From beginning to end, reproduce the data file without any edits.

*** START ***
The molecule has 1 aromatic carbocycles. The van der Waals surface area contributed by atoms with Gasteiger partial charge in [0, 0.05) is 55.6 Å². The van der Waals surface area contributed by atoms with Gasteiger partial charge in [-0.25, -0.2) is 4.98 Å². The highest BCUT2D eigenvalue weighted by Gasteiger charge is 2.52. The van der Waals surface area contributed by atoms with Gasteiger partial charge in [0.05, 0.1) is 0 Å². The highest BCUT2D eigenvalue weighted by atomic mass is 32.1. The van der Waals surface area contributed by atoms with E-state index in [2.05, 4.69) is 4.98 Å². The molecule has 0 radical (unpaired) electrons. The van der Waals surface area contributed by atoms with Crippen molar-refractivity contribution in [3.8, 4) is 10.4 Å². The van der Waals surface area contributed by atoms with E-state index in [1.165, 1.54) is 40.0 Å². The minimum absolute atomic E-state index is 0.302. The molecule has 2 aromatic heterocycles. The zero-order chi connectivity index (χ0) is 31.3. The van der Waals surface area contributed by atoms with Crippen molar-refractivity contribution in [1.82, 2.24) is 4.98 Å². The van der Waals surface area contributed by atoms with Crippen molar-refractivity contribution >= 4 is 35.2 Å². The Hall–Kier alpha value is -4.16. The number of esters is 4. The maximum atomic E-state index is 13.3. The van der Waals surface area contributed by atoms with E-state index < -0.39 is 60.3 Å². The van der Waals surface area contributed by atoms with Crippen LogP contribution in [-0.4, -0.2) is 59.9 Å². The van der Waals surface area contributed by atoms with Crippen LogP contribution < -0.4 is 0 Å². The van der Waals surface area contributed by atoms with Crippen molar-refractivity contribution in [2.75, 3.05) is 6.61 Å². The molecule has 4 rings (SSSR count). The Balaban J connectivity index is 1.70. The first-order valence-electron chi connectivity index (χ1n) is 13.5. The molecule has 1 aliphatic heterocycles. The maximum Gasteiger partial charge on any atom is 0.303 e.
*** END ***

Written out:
The molecule has 1 aromatic carbocycles. The van der Waals surface area contributed by atoms with Gasteiger partial charge in [0, 0.05) is 55.6 Å². The van der Waals surface area contributed by atoms with Gasteiger partial charge in [-0.25, -0.2) is 4.98 Å². The highest BCUT2D eigenvalue weighted by Gasteiger charge is 2.52. The van der Waals surface area contributed by atoms with Gasteiger partial charge in [0.05, 0.1) is 0 Å². The highest BCUT2D eigenvalue weighted by atomic mass is 32.1. The van der Waals surface area contributed by atoms with E-state index in [2.05, 4.69) is 4.98 Å². The molecule has 0 radical (unpaired) electrons. The van der Waals surface area contributed by atoms with Crippen molar-refractivity contribution in [3.8, 4) is 10.4 Å². The van der Waals surface area contributed by atoms with E-state index in [1.165, 1.54) is 40.0 Å². The minimum absolute atomic E-state index is 0.302. The molecule has 2 aromatic heterocycles. The zero-order chi connectivity index (χ0) is 31.3. The van der Waals surface area contributed by atoms with Crippen molar-refractivity contribution in [1.82, 2.24) is 4.98 Å². The van der Waals surface area contributed by atoms with Crippen molar-refractivity contribution >= 4 is 35.2 Å². The Hall–Kier alpha value is -4.16. The number of esters is 4. The maximum atomic E-state index is 13.3. The van der Waals surface area contributed by atoms with E-state index < -0.39 is 60.3 Å². The van der Waals surface area contributed by atoms with Crippen LogP contribution in [-0.4, -0.2) is 59.9 Å². The van der Waals surface area contributed by atoms with Crippen LogP contribution < -0.4 is 0 Å². The van der Waals surface area contributed by atoms with Crippen molar-refractivity contribution in [2.75, 3.05) is 6.61 Å². The molecule has 4 rings (SSSR count). The Balaban J connectivity index is 1.70. The first-order valence-electron chi connectivity index (χ1n) is 13.5. The molecule has 1 aliphatic heterocycles. The maximum Gasteiger partial charge on any atom is 0.303 e.